Walgreens reaches $230 million opioid settlement with San Francisco

Walgreens reaches $230 million opioid settlement with San Francisco

San Francisco announced on Wednesday that it had reached a settlement of $230 million with Walgreens Boots Alliance Inc. over the company's role in the city’s opioid epidemic.

The settlement was reached nine months after US District Court Judge Charles Breyer said that the drugstore chain may be held responsible for having "substantially" contributed to the opioid epidemic in San Francisco, which caused 'widespread damage' and constituted a nuisance in the public domain.

Breyer criticized Walgreens' '15-year failure to properly scrutinize prescriptions of opioids and flag potential misuse of these sometimes highly addictive drugs.

David Chiu, San Francisco's City Attorney, said at a press event that the Walgreens settlement was the largest ever awarded to a local authority in decades of opioid litigation across the country.

He claimed that Walgreens actions "made the opioid crisis in San Francisco worse than otherwise" and that 'no amount money can bring back the lost lives'

Walgreens issued a statement in which it said that it "disputes responsibility" and has not admitted fault. However, it added that the settlement allows it to concentrate on its patients, customers, and communities. It added that 'our thoughts are with all those affected by this tragic incident'.

After several drugmakers, distributors and retailers reached settlements totaling more than $120,000,000, the Deerfield, Illinois based company was the last remaining defendant to San Francisco's civil suit.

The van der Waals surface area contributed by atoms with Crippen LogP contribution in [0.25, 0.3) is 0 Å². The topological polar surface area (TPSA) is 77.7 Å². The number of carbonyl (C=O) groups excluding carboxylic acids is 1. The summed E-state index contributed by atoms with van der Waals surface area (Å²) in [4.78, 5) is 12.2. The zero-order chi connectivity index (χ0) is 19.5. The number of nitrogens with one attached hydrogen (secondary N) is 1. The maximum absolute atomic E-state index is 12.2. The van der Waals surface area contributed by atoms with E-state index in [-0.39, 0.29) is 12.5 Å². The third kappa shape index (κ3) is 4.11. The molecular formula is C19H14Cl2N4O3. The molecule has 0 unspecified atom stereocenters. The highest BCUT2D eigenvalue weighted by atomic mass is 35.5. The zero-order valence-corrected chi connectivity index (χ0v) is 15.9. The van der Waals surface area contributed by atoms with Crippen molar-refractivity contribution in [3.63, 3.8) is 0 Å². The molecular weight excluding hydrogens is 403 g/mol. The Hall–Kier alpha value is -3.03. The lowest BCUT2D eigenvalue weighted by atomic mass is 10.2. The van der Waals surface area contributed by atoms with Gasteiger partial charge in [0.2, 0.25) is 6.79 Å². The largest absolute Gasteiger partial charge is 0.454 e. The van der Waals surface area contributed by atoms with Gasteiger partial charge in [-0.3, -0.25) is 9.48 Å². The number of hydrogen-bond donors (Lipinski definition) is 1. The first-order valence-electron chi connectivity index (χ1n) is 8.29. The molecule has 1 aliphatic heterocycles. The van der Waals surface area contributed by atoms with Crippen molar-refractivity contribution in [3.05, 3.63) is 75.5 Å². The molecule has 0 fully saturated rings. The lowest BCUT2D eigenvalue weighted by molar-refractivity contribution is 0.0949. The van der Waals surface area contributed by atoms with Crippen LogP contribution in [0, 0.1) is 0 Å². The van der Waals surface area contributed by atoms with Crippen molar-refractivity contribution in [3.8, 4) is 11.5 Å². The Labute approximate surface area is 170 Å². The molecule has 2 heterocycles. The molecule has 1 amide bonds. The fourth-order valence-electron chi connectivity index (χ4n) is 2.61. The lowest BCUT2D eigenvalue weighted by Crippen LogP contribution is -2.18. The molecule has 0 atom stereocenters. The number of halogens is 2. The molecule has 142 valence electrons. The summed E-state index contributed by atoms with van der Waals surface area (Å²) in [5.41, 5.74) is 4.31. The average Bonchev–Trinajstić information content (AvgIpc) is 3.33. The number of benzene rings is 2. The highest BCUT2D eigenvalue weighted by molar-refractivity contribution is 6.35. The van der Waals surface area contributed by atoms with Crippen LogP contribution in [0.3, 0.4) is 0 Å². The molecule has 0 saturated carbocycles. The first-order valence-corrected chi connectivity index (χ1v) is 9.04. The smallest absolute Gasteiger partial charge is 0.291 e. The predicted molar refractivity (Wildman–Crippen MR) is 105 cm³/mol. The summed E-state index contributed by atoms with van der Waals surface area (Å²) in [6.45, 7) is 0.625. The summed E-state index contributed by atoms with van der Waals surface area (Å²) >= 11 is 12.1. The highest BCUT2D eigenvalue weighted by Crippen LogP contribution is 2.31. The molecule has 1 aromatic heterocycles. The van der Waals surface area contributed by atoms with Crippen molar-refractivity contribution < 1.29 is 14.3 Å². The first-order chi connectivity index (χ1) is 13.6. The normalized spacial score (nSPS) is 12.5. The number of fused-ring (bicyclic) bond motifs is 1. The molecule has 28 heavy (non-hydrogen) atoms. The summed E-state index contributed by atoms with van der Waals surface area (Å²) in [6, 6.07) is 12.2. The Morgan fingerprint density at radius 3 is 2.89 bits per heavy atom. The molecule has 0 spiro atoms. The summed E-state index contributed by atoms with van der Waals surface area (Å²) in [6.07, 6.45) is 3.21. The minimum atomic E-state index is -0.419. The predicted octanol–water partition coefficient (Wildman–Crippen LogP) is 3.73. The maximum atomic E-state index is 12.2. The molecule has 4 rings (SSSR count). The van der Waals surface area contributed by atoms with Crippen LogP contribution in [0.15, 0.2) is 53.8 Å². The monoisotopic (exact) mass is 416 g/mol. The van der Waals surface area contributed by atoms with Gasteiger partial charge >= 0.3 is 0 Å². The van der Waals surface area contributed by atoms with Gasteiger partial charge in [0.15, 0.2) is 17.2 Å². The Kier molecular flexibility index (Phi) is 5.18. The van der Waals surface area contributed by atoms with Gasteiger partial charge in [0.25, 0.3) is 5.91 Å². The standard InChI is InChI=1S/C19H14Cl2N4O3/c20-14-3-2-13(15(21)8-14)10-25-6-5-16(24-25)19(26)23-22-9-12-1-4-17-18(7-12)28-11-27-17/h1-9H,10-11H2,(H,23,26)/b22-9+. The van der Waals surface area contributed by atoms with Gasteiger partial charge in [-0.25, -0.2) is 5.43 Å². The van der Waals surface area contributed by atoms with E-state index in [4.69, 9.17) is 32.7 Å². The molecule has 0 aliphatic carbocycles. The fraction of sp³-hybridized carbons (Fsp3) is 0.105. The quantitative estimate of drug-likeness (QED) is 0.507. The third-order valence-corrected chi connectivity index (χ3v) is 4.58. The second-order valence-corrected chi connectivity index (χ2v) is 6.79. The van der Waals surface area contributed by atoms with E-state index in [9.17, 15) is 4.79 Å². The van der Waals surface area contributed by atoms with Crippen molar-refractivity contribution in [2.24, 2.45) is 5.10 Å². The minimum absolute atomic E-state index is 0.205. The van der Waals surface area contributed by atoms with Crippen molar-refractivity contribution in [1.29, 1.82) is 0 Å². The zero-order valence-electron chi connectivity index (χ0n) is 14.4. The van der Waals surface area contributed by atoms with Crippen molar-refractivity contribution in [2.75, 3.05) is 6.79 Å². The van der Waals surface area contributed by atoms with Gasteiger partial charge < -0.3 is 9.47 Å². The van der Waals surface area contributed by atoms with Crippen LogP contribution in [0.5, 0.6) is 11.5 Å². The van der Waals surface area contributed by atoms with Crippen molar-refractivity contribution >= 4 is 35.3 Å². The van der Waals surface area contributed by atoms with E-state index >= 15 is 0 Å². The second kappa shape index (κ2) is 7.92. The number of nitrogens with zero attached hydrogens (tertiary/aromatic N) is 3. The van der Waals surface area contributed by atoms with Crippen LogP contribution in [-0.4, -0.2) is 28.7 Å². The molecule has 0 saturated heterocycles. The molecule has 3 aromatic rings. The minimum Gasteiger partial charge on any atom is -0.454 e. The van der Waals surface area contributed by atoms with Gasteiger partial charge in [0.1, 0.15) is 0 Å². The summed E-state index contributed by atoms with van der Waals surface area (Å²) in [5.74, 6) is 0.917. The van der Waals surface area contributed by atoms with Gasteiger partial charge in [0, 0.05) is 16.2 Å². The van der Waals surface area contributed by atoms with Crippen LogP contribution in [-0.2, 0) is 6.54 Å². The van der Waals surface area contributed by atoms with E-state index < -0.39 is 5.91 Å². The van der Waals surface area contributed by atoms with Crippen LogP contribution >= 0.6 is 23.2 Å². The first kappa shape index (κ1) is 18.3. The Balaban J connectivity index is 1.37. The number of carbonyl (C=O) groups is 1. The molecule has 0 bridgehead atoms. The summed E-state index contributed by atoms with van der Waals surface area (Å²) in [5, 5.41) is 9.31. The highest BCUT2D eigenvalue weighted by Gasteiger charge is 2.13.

Breyer, in his ruling of last August 10, after a nonjury trial, found that Walgreens had a profit-driven culture, 'fill,fill,fill', when it came to dispensing opioids.

Breyer reported that Walgreens San Francisco pharmacies received over 1.2 million prescriptions for opioids that had'red flags,' but only performed due diligence before dispensing less than 5% of them.

Walgreens settlement avoids a court trial to determine damages.

San Francisco estimated that it would cost $8.1 billion dollars to combat the opioid epidemic, and Walgreens is legally responsible for the full amount.

Walgreens, a rival company to CVS Health Corporation, reached an opioid settlement of $683 million with Florida in May. This settlement represents more than three quarters of the $878 millions that Walgreens and four other companies had agreed to pay earlier, as part similar settlements.

Opioids includes legal painkillers like OxyContin and various forms of fentanyl.

According to the US Centers for Disease Control and Prevention, more than 600.000 people died in the United States due to drug overdoses between 1999 and 2021. This includes 107,000 deaths in 2021.